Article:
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Working with nature, instead of against it, can mean less work

August 28, 2011
By BARBARA WALLACE HUGHES, Messenger managing editor , Messenger News

Anyone can begin converting their property to permaculture design without specialized knowledge.

The first step, said Kathy and Jay Fritchen is mulching, which also means less weeding, less mowing, less watering.

"Permaculture means removing excess labor," Jay Fritchen said.

Article Photos

-Messenger photo by Barbara Wallace Hughes
Ducks are among the multipurpose creatures on the Fritchens’ acreage. They lay eggs, eat pesky insects and provide meat. In a permaculture environment, everything needs to have more than one purpose.

The Fritchens said they had been practicing permaculture for years without realizing it, working with nature instead of against it.

"Now, it has a name," Kathy Fritchen said.

"Ideally, in permaculture, you should produce no waste and no pollution. Everything is reused," said Jay Fritchen.

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Gardening tips from the Fritchens

Use raised beds or small containers to lengthen your growing season. "We were eating lettuce in April because you can control that little environment," Jay Fritchen said.

Sometimes, one or two vegetable plants is all you need, and it's less wasteful and less expensive to split a four- or six-pack of plants with another gardener.

Plant your garden close to your back door. "You can pull a weed as you go by," Kathy Fritchen said. "When you put your garden out a ways, it's easy to forget about it. For better gardening, bring it closer."

Permaculture design means less physical work, but it does require assessment and planning.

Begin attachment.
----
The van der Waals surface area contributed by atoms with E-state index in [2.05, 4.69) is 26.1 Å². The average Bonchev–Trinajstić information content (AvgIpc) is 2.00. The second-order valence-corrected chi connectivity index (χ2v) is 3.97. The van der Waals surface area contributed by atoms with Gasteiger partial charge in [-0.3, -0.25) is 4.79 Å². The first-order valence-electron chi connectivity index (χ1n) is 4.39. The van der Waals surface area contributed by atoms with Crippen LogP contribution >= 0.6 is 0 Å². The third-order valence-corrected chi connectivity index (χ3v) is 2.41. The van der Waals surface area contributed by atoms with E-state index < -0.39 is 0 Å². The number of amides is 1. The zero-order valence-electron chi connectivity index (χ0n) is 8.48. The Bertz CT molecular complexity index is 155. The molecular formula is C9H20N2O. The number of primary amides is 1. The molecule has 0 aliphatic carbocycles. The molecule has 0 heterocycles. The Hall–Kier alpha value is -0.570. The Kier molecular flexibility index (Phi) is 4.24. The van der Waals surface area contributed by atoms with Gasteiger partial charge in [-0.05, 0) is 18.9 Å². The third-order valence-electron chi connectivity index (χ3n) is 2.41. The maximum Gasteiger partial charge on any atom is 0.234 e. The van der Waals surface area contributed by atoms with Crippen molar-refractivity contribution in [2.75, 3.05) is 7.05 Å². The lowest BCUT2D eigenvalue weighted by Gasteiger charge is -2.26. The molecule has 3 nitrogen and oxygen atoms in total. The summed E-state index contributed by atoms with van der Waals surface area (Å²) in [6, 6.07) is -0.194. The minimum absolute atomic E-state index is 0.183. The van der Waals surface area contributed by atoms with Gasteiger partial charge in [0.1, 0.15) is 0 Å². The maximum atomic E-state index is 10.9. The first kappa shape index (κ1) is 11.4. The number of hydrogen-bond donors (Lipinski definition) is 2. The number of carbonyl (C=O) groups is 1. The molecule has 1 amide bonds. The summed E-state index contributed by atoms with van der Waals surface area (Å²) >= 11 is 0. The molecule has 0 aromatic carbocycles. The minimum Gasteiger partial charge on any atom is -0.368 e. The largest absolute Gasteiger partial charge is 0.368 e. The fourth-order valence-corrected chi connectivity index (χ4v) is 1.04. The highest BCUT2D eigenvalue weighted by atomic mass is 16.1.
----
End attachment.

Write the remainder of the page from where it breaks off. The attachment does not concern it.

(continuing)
"You've got to take inventory of what you have, and you've got to know what you want to end up with," he said. "Then, it's all about the plants."

"Finding the right spot for them makes a huge difference. Permaculture comes down to obervation. You just watch what nature does, see how nature does things, then you copy it," Kathy Fritchen said.

"If you want to transition to permaculture, you have to get your infrastructure, your windbreaks," Jay Fritchen said. "But everything needs to be a dual purpose."

The Fritchens' windbreak includes a row of nannyberries that are edible far into the winter - although people will find themselves in competition with birds for the fruit.

"It's really cool in January, February, I can go outside, and I can pick a nannyberry. There's 5 feet of snow, and I can go out and pick a berry and eat it," Kathy Fritchen said.

The windbreak also has a row of hazel nut trees, which not only provide an edible bounty, but are efficient pollution filters and oxygen producers, Jay Fritchen said.

Finally, there are plantings of elderberries which, he said, have antiviral properties. The berries are a source of Vitamin C and potassium.

Incorporating permaculture principles is a very simple process, Jay Fritchen said.

"It's not a lot of work. It just takes some planning and some experience to get it rolling," he said.

Contact Barbara Wallace Hughes at (515) 573-2141 or



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